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Chapter 3

Psychology 1000 Chapter Notes - Chapter 3: Positron Emission Tomography, Ct Scan, Peripheral Nervous System

Course Code
PSYCH 1000
Biggs- Universityof Western Ontario

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Chapter 3: Biological Psychology
a) The Neural Bases of Behaviour
The basic building blocks of the nervous system are linked together in circuits and
composed of:
1. A cell body (soma) - contains necessary chemical structures to keep the neuron alive.
The nucleus carries the genetic information.
2. Dendrites- branchlike fibers emerging from the cell body, which, like antennas, collect
messages from neighbouring neurons and send them to the cell body. Incoming
information is combined and processed.
3. Axon- conducts electrical impulses away from the cell body to other neurons, muscles
or glands. They branch out to dendrites and transfer information.
Glial cells surround neurons and hold them in place, manufacture nutrients, form the
myelin sheath around axons and absorb toxins.
Blood- brain barrier- prevents substances (i.e. toxins) from entering the brain
Nerve Conduction:
Neurons generate electricity and release chemicals
Neurons are electronegative- polarized
Action Potential:
Depolarization- a sudden reversal in the neuron’s membrane voltage, during which the
membrane voltage momentarily moves from -70 millivolts to +40
Potentials- when dendrites are stimulated by axons, a shift occurs
Need enough stimulation to reach the action potential threshold
Neuron discharges with an action potential
All-or-none law- either occurs with maximum intensity or doesn’t occur at all.
Graded potentials add ion channels (protein structures) to change the membrane
Ion channels allow ions to cross the membrane or enter/leave the cell
If the threshold is reached, a neuron will fire
Refractory period- when the membrane is not excitable and cannot discharge an action
The Myelin Sheath:
A fatty, whitish insulation layer derived from glial cells during development
Interrupted by the nodes of Ranvier

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Create high conduction speeds
Cause for timing of nerve impulses
Synaptic Transmission:
Synapse- a functional (but not physical) connection between a neuron and it’s target
Synaptic cleft- a tiny group or space between the axon terminal of one neuron and the
dendrite of the next neuron
1. Neurotransmitters
Chemical substances that carry messages across the synapse to either other neurons or
inhibit their firing
a) Synthesis- chemical molecules formed in neuron
b) Storage- molecules stored in synaptic vessels within axon terminals
c) Release- when AP comes down the axon, molecules release into fluid space
d) Binding- cross synaptic space and bind to receptor sites
e) Deactivation
2. Excitation, Inhibition and Deactivation
Binding produces a chemical reaction, which can:
a) Depolarize (excite) the postsynaptic membrane by stimulating the flow of sodium ions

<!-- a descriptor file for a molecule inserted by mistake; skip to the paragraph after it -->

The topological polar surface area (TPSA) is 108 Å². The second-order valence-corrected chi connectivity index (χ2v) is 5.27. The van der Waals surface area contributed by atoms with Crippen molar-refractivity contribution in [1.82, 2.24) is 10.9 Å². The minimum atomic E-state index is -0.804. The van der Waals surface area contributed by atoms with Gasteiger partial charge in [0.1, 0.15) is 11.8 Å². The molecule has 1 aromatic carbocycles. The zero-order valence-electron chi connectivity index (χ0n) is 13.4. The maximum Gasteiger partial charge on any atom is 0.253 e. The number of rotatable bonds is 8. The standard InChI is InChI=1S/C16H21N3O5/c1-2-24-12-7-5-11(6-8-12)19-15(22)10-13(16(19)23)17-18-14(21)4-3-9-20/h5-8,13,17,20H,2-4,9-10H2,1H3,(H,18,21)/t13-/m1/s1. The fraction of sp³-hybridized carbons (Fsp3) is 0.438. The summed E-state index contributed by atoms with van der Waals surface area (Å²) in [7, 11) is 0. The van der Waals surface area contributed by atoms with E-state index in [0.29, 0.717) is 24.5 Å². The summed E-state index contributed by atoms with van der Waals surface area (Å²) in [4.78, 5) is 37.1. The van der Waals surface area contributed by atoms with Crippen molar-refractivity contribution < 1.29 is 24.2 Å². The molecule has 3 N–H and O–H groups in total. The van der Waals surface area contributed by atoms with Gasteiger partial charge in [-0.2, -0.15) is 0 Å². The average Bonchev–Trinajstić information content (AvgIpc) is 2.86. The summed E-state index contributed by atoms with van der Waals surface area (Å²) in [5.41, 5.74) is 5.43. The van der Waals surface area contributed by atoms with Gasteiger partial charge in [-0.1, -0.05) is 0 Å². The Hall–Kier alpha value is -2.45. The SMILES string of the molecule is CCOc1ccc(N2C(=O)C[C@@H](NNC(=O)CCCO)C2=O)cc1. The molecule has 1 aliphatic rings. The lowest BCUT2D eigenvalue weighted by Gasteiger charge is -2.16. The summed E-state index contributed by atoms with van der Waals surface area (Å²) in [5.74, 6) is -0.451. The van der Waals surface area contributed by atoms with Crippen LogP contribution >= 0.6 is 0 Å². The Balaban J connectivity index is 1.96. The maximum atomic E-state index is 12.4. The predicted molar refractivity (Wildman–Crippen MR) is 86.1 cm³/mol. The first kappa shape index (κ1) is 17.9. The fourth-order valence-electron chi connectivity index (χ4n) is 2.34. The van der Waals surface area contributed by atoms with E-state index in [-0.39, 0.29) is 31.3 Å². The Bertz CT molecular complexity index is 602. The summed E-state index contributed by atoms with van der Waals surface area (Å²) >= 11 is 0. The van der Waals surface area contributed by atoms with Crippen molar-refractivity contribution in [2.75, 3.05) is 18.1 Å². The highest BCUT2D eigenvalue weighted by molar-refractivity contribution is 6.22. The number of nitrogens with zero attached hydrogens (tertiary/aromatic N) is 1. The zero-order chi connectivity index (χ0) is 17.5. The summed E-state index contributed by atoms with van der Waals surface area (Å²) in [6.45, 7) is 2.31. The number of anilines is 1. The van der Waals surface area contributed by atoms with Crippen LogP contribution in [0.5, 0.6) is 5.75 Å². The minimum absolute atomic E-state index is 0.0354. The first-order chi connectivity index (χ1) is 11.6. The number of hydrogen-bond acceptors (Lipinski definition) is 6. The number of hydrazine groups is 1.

- called excitatory transmitters, which can exceed APT
b) Chemical reaction can hyperpolarize the membrane by stimulating ion channels,
allowing sodium ions to flow out and Cl to flow in
- becomes more negative, harder to reach APT
- called inhibitory transmitters
Deactivation occurs by:
- By other chemicals
- By reuptake- transmitter molecules are reabsorbed into the axon terminal
Specialized Transmitter Systems:
Simple amino acids, glutamate (glutamic acid) and gamma-amino-butyric acid (GABA)
a) Glutamate- excitatory, learning and memory
b) GABA- inhibitory, motor control and anxiety control
c) Acetylcholine (Ach)- memory and muscle activity, excitatory
d) dopamine- can treat schizophrenia
e) serotonin- mood, eating, sleep and sexual behaviour
f) endorphins- increased well-being, lessened pain

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b) The Nervous System
1. Sensory Neurons- carry input messages from sense organs to the spinal cord and brain
2. Motor Neurons- transmit output impulses from the brain and spine to muscles and organs
3. Interneurons- connective/associative functions, linking input and output
Central nervous system- neurons in the brain and spinal cord
Peripheral nervous system- neurons that connect central with muscles, glands and
sensory receptors
The Peripheral Nervous System:
All neutral structures outside of the brain and spinal cord
a) The Somatic Nervous System
- sensory neurons- transmit messages from eyes, ears, etc. and the motor neurons that
send messages from the brain and spinal cord to the muscles that control our voluntary
- groups of sensory organs= sensory nerves
- groups of motor neuron axons= motor nerves
b) The Autonomic Nervous System
- controls the glands and the smooth (involuntary) muscles that form the heart, blood
vessels and lining of the stomach/intestines
- respiration, circulation, digestion, motivation, emotional behaviour and stress responses
i) sympathetic- activation/arousal function, “fight or flight”, a unit, heart rate rises
ii) parasympathetic- slows down body processes, heart rate lowers
The Central Nervous System
- Spinal cord and the brain
a) The Spinal Cord
Nerves enter/leave central nervous system via spine
Neurons protected by vertebrae (bones of the spine)
Spinal reflexes- simple stimulus/response sequences, triggered without brain, speeding up
reaction time
b) The Brain
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